On the other hand, marketing to children has been seen to other people as an ethical issue. Some organisations believe that marketing to children is a part of growing up and those parents have a big role as to what their children are influenced by. Many people believe that having a ban on advertisements would be pointless as children would most likely still see marketing of products on the streets, posters or magazines. Critics believe that advertising widens knowledge from the product or service and deficient information about products may lead to market failure if the consumers find out about the hidden facts. F A Hayek argues that consumer’s needs and wants are determined by culture and that advertising is one part that shapes our desires. He also believes that from a libertarian approach that consumers should always have choice and that the government and other agencies have no right to interfere in the way the market works. Living in free society and having the freedom of speech, advertisers have the right to inform consumers about the product or service, and the consumer has the right to receive the product. Children can also benefit from advertising as it helps to raise money or school equipment such as computers to help them in their education. Many marketers feel that targeting children is a part of life and will grow out of it as they grow older. A Kantian would conclude that under certain conditions advertising cannot be censured and therefore morally acceptable.
In a recent case study by Sharon Beder, she explains that advertising exploits individuals in insecurities and creates false needs and offers counterfeit solutions. Marketers target children because they spend sufficient amount of money on themselves and they pester there parents to buy them the latest products such as clothes, toys and computer products. She also states that companies expose there brand name to children in the child friendly settings. For example Chrysler distributes thousands of glossy cardboard pop-up promotional books to children who love pop-up books. Advertisers know that if children are targeted at an early age the brand loyalties and consumer habits will be carried through adulthood. Television is a great form of marketing since it reaches children so spend more time watching TV than attending classes.( Quote: in Australia, where in one in four homes children have there own television sets, children spend an average of a quarter of there spare time in front of the television). The case also points out that advertisers use cartoon characters from children favourite programmes to promote their products. This has had a big impact as children will feel a great affection for these characters therefore will be influenced to buy the product. (Quote: television advertising makes up about 70% of the total amount spent on advertising to children in the U.S). Overall Sharon Beder believes that children can easily be deceived and manipulated and therefore children under the age of 8 or 9 years old should not be exploited to advertising.
Advertising on children definitely has both positive and negative benefits that help and impede the development of the child. Regardless of the effects that marketers have on the youth, advertisement will continue. Mainly due to the high amount of money involved. Galbraith argues that advertising is a waste of money and that companies are losing out without improving the quality of the product or service. Some believe that children are been taken advantage of and must be protected from exploitation while others say that if it’s legal to sell something, it should be legal to advertise it. Critics say that children cannot be isolated from the commercial world but can be better educated in how to manage it. The main stakeholders involved in the marketing of children are parents, advertising organisations, government, public health sector (NHS) and children. These stakeholders have an interest in the way the business runs, therefore the business’s actions must not have a negative effect on stakeholders.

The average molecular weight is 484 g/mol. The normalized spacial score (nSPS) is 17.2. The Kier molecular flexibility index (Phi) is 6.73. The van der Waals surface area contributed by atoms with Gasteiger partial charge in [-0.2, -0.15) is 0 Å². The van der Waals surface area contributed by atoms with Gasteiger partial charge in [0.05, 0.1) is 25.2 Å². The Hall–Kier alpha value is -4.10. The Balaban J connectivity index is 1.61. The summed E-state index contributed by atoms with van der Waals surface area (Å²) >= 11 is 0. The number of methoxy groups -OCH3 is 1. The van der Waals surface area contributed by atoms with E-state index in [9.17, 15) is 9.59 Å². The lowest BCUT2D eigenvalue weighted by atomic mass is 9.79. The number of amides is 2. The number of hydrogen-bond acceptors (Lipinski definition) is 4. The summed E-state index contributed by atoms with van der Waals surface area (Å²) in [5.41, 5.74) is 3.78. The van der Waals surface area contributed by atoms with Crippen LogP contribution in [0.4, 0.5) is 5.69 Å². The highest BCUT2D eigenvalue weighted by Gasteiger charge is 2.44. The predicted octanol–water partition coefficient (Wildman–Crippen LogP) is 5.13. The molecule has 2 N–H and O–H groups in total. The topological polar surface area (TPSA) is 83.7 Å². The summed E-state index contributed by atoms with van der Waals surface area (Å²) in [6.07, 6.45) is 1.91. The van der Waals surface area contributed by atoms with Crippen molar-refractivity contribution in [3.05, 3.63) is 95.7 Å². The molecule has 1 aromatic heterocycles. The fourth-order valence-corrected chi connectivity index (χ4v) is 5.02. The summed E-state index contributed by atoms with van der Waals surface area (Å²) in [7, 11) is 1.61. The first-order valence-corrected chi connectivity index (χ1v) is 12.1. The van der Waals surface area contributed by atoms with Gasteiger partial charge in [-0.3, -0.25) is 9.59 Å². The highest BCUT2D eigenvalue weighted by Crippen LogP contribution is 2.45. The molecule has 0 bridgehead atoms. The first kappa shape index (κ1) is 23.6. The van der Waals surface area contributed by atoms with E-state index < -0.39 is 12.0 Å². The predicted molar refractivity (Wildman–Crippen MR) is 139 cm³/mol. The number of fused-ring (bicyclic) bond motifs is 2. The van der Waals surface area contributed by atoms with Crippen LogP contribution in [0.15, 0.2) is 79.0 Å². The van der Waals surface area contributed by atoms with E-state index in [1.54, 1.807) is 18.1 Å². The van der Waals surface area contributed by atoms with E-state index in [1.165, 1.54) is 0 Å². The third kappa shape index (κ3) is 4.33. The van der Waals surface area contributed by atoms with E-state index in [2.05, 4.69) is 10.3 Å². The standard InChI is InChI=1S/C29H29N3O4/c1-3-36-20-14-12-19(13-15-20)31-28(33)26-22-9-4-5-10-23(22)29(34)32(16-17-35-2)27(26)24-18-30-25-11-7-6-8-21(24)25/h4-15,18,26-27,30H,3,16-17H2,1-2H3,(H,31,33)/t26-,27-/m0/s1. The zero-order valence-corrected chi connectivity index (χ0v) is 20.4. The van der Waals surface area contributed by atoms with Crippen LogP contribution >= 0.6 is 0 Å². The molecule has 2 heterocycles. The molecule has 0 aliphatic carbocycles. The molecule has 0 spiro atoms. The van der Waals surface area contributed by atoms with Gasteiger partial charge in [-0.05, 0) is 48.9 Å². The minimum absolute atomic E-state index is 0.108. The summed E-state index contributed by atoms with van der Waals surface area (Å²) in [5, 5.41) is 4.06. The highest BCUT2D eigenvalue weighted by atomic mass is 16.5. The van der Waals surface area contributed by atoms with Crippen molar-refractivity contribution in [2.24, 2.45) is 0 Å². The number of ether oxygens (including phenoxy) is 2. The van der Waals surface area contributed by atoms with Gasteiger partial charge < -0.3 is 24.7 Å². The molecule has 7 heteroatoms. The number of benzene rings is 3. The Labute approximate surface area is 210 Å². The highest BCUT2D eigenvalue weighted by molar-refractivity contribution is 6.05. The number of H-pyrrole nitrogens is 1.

In conclusion I believe that marketing towards children should continue as long as it is not causing any mental or physical damage to the child. If McDonalds is going to advertise unhealthy food it should also advertise nutritious food. Any adverts that may harm or affect a child such as alcohol and cigarettes should be viewed on television at late hours so those children do not see it. I believe that advertising is a legitimate practice providing the advertising is itself responsible. Pester power will also continue by children as they are very susceptible to advertising, as parents will not deny there children of goods that they want. Children are young consumers and are interested in making choices for them self. A ban on advertisement will not have any effect on children, as marketers will advertise in any other form of media such as the Internet to get the attention of the children. In my opinion, a good relationship and communication between the child and its parents can acknowledge the child to know what is ethical and what is unethical in marketing.
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Tom McEwan ‘Managing Values and Beliefs in Organisations’ FT Prentice Hall 2001.
Fisher C & Lovell A ‘Business Ethics and Values’ FT Prentice Hall 2003